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Hey guys. This is my first post here in these forums. I've been playing the violin for 4 months, so my parents got me a used one for me to begin learning and promised me that they'd buy a new one for me next year. I have no idea of how old my violin is; It's no antique, for sure.
So, I've noticed some white marks on my fingerboard, just below my strings, and only where I press them. I've tried wiping my fingerboard with rubbing alcohol. They went away, but they came back eventually. I don't know what's going on, so I thought it'd be a good idea to bring it to this forum. I hope someone can help me. What can I do to remove them? what's causing them?
I'll attach a picture(sorry for low quality, that's all I could get):
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Hey there, thanks for the answers. As I told before, the marks go away whenever I polish it using Rubbing Alcohol, and I don't think it looks any like wood. They kinda "shine" when I direct light against them, as if they were argent. anybody has any clue of what's that?
Thanks! Sadly, I noticed some more markings on the sides of my fingerboards, and beneath them, there is actually "normal" wood, so my fingerboard is painted black and is not ebony. :c Luckily enough I'll get another violin next year.
Bear in mind that a fingerboard may be stained and still actually be ebony. Not all ebony is pure black, it often has streaks that are lighter coloured. Some feel that affects whether that particular piece of ebony is suitable and some say it doesn't. But many fingerboards that are actually ebony are still dyed/stained to have the currently popular pure black look.
Either way, though, there is only so much "AAA" grade ebony available because it takes a long time to grow and the forests are being depleted. It has also become illegal to harvest or import/export in some places. So, in the not too distant future, it is not impossible that ebony could become an unusual wood for fingerboards, rather than the usual. Someday it may even fall under a ban, like ivory has.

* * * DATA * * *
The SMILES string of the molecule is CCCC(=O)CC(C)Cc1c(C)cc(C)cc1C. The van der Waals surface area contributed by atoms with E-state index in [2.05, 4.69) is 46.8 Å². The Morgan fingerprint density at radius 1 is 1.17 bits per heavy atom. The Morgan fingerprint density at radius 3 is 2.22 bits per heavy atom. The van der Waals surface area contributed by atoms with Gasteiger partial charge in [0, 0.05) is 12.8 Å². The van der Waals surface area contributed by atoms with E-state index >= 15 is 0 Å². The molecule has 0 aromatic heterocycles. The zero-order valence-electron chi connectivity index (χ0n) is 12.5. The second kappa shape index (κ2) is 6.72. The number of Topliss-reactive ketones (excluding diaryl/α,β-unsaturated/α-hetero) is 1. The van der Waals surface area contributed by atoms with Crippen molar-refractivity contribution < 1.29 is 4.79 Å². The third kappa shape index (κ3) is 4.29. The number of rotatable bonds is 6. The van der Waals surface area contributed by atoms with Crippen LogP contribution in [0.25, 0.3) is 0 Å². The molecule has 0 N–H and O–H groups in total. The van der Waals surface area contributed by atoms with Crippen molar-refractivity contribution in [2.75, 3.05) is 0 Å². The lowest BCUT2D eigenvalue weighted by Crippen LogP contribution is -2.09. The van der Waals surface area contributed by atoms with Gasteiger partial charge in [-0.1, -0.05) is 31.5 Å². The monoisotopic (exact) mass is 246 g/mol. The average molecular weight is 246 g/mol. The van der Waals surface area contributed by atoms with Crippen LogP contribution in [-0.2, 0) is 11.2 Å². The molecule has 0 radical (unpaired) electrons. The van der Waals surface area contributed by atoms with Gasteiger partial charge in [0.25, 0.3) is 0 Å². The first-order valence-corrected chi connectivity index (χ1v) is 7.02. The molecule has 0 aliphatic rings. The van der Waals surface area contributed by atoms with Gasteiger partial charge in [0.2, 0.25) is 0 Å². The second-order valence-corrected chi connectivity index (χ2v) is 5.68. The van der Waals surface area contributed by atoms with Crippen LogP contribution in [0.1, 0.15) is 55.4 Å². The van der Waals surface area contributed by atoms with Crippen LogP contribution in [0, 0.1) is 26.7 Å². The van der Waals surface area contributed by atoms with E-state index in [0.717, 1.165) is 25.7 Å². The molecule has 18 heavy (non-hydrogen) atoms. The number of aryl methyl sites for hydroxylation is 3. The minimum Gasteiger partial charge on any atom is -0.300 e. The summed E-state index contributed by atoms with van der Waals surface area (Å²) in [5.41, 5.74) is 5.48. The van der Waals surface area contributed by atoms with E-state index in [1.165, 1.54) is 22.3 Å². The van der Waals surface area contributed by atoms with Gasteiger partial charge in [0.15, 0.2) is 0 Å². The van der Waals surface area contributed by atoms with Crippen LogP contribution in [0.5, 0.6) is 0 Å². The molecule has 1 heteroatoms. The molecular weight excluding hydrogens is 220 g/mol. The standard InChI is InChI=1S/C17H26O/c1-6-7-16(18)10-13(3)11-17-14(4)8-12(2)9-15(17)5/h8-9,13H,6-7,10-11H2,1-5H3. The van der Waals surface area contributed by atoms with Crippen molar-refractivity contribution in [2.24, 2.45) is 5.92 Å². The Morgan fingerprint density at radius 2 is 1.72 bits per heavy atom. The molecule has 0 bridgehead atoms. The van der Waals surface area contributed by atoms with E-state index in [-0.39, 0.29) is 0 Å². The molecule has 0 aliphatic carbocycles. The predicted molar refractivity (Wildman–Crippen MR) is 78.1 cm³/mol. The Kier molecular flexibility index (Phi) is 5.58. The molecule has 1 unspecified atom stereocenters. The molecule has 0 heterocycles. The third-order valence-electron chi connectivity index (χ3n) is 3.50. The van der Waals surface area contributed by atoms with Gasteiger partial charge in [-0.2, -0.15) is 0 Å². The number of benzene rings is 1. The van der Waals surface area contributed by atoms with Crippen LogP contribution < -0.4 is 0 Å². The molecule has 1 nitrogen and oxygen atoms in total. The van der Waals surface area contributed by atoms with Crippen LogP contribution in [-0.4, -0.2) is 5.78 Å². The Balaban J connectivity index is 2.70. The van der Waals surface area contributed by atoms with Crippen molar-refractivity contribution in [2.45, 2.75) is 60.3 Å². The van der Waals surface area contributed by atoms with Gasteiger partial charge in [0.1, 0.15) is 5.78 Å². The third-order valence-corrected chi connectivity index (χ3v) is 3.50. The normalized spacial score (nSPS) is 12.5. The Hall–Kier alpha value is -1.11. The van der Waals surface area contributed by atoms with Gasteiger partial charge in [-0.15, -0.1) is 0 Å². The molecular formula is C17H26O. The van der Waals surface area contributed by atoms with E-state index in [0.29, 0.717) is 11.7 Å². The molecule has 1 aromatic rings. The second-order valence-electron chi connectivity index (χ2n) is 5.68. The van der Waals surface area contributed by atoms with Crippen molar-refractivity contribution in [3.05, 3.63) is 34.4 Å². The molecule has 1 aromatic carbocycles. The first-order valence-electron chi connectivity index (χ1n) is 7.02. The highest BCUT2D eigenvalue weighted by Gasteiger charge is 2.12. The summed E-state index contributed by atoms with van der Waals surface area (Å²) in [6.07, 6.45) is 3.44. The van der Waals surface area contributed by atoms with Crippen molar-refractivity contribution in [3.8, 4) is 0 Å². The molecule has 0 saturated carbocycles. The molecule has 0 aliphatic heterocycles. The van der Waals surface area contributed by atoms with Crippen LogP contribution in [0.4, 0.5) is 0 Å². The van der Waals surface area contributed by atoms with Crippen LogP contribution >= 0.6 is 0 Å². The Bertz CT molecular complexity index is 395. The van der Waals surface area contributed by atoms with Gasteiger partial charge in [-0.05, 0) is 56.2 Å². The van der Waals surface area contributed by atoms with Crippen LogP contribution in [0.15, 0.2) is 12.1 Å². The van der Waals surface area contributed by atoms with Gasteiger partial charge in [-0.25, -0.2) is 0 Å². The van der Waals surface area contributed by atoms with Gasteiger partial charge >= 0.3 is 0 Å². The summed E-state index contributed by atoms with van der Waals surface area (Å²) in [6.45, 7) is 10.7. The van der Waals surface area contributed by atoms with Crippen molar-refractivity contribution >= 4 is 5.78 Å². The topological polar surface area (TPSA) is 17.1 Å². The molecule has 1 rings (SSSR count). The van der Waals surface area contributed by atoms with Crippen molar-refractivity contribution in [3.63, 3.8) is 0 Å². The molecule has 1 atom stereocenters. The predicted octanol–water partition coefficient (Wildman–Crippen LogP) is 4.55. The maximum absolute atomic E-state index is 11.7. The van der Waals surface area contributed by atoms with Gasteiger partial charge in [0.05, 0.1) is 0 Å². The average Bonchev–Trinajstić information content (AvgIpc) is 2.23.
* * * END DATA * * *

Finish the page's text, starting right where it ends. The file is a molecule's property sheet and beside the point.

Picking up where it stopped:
Ivory used to be used for some musical instrument parts, but now you can risk even losing instruments made before the ban if you try selling them or moving them across certain borders.
It seems likely that in the not-too-distant future, woods other than ebony will become more common as fingerboards. There are actually quite a few different woods that can be suitable, and some of them are more replenishable and have been less heavily harvested than ebony.
So try not to get too attached to the idea of an ebony fingerboard being an automatic sign of quality, since it may not be with us forever. It may go the way of ivory, tortoise shell and other materials that were once common in musical instruments.
Fingerboards also do wear over time, and can only be re-planed so many times before they need to be replaced. Even though ebony is a very hard wood that wears slower, it will not last forever.
In any case, though, ebony does not turn metallic/silver (argent) when worn, nor will a lighter wood under black paint likely suddenly become metallic. So the culprit is most probably the strings. Hard to tell for sure from the pics, but it looks a bit like marks I sometimes have seen on my violin's fingerboard, and that wipe off with a little rubbing from a cloth.
"This young wine may have a lot of tannins now, but in 5 or 10 years it is going to be spectacular, despite the fact that right now it tastes like crude oil. You know this is how it is supposed to taste at this stage of development." ~ Itzhak Perlman
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